It's this time of the year again when we look at what we have accomplished so far and start planning for the upcoming year. The unfortunate side effect of this time is that we often put too much pressure on ourselves, which is a set-up for future frustration and procrastination.
Do you ever feel overwhelmed and exhausted by all the things you need to do? And when you feel overwhelmed, do you sometimes complain, procrastinate and not take any action at all? And all this time, you are building resistance. You are not alone. Many people can relate to this experience. Resisting and complaining sap your energy. Whenever you feel the build-up of resistance, you want to stop and think about how you can move from resistance to acceptance. Stewing is worth than doing.
What causes procrastination
There may be several causes of your procrastination. Read the following common reasons why people procrastinate and check what applies to you:
- Poor time management habits;
- Feeling of overwhelm;
- Resistance to the task itself or other people’s expectations;
- Lack of focus, purpose, or commitment;
- Lack of confidence;
- Fear of failure;
- Fear of success.
Visioning and mental rehearsal
Use procrastination to envision the outcome, to brainstorm and mentally "rehearse" the project. Give yourself permission to come up with bad ideas and don't filter anything. Your unrestrained imagination may lead you to innovative solutions. You can also use this time to create a mind map of your project. Time constraints may be a good thing as they can drive creative. Those of you with a perfectionist streak may find it therapeutic to use your procrastination time to produce something fast without worrying too much about quality. Remember, it's just a rehearsal. That way, you will have something to build on and improve later.
Use procrastination to organize your thoughts and assess your progress objectively. Mentally run down the list of burning questions you must address. Here are a few favorites to get you started:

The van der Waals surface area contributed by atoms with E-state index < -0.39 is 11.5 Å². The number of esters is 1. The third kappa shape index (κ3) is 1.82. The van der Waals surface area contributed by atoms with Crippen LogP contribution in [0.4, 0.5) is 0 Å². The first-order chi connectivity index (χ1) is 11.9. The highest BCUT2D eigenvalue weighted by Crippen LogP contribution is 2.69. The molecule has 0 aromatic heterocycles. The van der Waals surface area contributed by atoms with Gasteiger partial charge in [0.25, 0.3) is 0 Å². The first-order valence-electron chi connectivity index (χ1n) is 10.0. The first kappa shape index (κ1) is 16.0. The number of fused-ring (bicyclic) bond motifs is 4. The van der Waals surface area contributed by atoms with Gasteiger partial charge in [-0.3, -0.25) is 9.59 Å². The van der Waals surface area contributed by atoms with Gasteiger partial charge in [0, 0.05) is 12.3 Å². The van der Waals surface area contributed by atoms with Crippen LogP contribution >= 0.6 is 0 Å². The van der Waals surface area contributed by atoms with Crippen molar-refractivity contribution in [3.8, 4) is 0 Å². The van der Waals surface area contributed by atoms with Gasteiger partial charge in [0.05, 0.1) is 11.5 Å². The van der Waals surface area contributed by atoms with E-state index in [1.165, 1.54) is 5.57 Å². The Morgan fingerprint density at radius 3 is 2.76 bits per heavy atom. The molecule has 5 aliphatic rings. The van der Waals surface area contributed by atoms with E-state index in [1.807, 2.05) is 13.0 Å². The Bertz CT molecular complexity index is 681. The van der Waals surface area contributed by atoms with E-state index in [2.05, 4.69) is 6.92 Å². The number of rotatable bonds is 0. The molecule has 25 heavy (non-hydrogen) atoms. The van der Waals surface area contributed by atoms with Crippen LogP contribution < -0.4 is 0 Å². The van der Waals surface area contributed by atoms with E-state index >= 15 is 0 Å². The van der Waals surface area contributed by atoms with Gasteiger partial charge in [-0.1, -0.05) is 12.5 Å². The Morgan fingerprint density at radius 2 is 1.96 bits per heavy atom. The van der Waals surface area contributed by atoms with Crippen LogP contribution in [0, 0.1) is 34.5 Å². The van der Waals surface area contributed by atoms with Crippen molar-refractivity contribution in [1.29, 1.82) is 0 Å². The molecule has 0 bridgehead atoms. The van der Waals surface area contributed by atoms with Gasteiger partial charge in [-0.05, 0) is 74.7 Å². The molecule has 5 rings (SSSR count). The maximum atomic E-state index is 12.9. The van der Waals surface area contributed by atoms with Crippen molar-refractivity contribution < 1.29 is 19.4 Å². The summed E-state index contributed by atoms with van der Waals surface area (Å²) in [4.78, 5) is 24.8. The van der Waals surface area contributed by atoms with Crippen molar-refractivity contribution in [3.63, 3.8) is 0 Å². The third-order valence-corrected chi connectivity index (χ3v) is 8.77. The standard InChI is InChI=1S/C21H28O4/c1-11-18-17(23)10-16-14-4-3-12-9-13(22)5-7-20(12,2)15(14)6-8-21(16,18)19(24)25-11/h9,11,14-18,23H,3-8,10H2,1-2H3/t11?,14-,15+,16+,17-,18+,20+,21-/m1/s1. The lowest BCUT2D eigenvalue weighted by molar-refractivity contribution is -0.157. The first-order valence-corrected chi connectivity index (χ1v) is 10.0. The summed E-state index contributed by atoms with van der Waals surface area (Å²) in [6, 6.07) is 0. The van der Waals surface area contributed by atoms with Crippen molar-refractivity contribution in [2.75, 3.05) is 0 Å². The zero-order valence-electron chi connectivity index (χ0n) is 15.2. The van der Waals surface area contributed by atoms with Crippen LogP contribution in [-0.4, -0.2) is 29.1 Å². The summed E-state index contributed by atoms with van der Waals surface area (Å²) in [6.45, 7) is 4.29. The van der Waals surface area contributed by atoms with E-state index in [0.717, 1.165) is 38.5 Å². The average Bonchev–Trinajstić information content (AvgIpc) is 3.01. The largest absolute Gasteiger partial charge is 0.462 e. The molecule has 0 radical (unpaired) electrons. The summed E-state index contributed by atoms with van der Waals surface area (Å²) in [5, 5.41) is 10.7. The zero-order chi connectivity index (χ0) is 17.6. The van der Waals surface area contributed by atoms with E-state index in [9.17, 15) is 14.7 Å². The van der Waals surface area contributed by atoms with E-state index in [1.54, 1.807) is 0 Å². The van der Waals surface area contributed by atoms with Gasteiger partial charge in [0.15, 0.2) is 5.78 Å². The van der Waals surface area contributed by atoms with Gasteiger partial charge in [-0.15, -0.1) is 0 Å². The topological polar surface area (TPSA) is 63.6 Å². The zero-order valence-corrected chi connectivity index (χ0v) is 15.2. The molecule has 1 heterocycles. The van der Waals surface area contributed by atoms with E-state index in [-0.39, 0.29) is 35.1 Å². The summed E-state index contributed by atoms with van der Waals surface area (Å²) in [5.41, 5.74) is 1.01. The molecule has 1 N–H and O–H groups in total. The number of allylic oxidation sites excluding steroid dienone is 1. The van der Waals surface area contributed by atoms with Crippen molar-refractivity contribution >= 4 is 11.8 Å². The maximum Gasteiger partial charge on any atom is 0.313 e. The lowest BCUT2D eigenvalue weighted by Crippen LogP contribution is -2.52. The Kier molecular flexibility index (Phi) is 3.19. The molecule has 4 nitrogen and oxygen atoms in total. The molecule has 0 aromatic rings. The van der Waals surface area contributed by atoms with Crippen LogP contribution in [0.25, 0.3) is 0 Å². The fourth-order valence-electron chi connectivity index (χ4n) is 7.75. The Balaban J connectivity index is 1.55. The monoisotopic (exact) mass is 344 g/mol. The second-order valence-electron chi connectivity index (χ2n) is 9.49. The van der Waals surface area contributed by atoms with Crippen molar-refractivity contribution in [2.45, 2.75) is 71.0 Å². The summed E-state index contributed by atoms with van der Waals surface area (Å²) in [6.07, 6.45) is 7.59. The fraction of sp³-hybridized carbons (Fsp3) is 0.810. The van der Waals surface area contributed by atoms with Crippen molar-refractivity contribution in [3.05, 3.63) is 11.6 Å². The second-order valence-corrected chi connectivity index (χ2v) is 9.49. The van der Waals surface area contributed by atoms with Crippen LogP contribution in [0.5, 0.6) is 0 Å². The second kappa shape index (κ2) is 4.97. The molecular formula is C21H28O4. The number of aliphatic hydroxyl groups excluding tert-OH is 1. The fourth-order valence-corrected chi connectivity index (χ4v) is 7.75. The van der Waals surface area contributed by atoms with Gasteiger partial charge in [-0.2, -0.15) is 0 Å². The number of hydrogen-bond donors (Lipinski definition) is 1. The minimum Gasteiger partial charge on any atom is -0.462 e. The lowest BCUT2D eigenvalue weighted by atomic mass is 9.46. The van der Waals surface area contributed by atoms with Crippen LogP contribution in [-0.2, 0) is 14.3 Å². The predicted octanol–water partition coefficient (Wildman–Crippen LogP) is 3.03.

- What needs to be done?
- Why would it be desirable to do those things?
- What have you already accomplished that will help you move forward with this project?
- What do you need to know to complete this project?
- What kinds of resources and help will you need when you start working on the project?
- What's the next action step?
Write out your answers. Writing brings clarity, calmness and objectivity to the mind. Notice any shifts in your mental and emotional states once you have done the exercise.
SMART goal setting
Use procrastination to strategize and create a plan. Define objectives, deadlines, and milestones for your project. It's time to set SMART goals:
- Realistic (but don't be afraid to stretch yourself)
Try a three-tier structure for your goals: the theme, the goals to support your theme, and the steps to accomplish your goals.
Your theme can be the big reason behind the project, the main aspect of it, or the crucial learning and development point. The theme helps to unify the parts of the project, provide additional motivation and momentum to move forward.
Break your project into well-defined goals that will serve as the milestones for your work. When deciding upon goals,
- Make them big enough to really stretch your comfort zone. We often underestimate what we can achieve.
- Picture the benefits you gain from completing your goals. Visualize the outcomes. How would you know you have accomplished your objective? How will it feel to succeed? Capture your best reasons on paper and return to them when you need extra motivation.
- Identify the cost of your goals. Each goal comes with a price tag. What do you have to give up for the opportunity to achieve your goals? Identify those trade-offs and decide if you are truly willing to pay the price.
- Prioritize and eliminate inconsistent goals. The goals we set often compete for our time, effort, and resources. It's important to know the priority of your goals and check for conflicting objectives. You may be as passionate about visiting Italy as you are about visiting Brazil, but you can't be in two places at the same time. You must choose.
- Set a deadline for each of your goals.
- Schedule regular intervals to revisit your goals and track your progress.
Finally, divide your goals into smaller tasks or steps, giving each task a target date for completion as well. These steps will give you a clear picture of what you should be working on at any given time.
Use procrastination to motivate yourself for success. Take a walk in the park, meditate, put on your favorite CD – do whatever works for you to create a positive vision of accomplishment. Keep your eyes on the finish line. How will you feel once the project is completed? What will you do for fun to reward yourself for your great work? Think of little rewards you can give yourself when you complete each part of a longer project. Talk to people who can motivate you for action. Write down two or three positive attributes of the final product as you see it and repeat those attributes whenever you sense negative self-talk.